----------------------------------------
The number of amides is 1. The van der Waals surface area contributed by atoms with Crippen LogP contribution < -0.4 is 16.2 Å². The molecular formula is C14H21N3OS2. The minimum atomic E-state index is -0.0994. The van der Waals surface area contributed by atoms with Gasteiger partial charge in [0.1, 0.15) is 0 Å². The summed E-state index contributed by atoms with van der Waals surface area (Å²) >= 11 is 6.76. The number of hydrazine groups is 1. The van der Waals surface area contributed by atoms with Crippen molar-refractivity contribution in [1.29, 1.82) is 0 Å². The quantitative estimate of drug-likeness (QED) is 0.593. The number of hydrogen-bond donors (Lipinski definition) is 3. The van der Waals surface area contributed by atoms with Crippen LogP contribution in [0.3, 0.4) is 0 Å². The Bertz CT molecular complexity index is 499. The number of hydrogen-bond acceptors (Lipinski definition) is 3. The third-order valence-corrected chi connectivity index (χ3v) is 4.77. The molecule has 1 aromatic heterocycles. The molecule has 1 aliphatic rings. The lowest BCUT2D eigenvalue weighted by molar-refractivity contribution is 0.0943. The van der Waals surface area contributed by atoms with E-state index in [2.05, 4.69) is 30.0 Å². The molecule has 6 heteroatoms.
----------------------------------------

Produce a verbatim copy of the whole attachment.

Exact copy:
The number of amides is 1. The van der Waals surface area contributed by atoms with Crippen LogP contribution < -0.4 is 16.2 Å². The molecular formula is C14H21N3OS2. The minimum atomic E-state index is -0.0994. The van der Waals surface area contributed by atoms with Gasteiger partial charge in [0.1, 0.15) is 0 Å². The summed E-state index contributed by atoms with van der Waals surface area (Å²) >= 11 is 6.76. The number of hydrazine groups is 1. The van der Waals surface area contributed by atoms with Crippen molar-refractivity contribution in [1.29, 1.82) is 0 Å². The quantitative estimate of drug-likeness (QED) is 0.593. The number of hydrogen-bond donors (Lipinski definition) is 3. The van der Waals surface area contributed by atoms with Crippen LogP contribution in [0.3, 0.4) is 0 Å². The Bertz CT molecular complexity index is 499. The number of hydrogen-bond acceptors (Lipinski definition) is 3. The third-order valence-corrected chi connectivity index (χ3v) is 4.77. The molecule has 1 aromatic heterocycles. The molecule has 1 aliphatic rings. The lowest BCUT2D eigenvalue weighted by molar-refractivity contribution is 0.0943. The van der Waals surface area contributed by atoms with E-state index in [2.05, 4.69) is 30.0 Å². The molecule has 6 heteroatoms.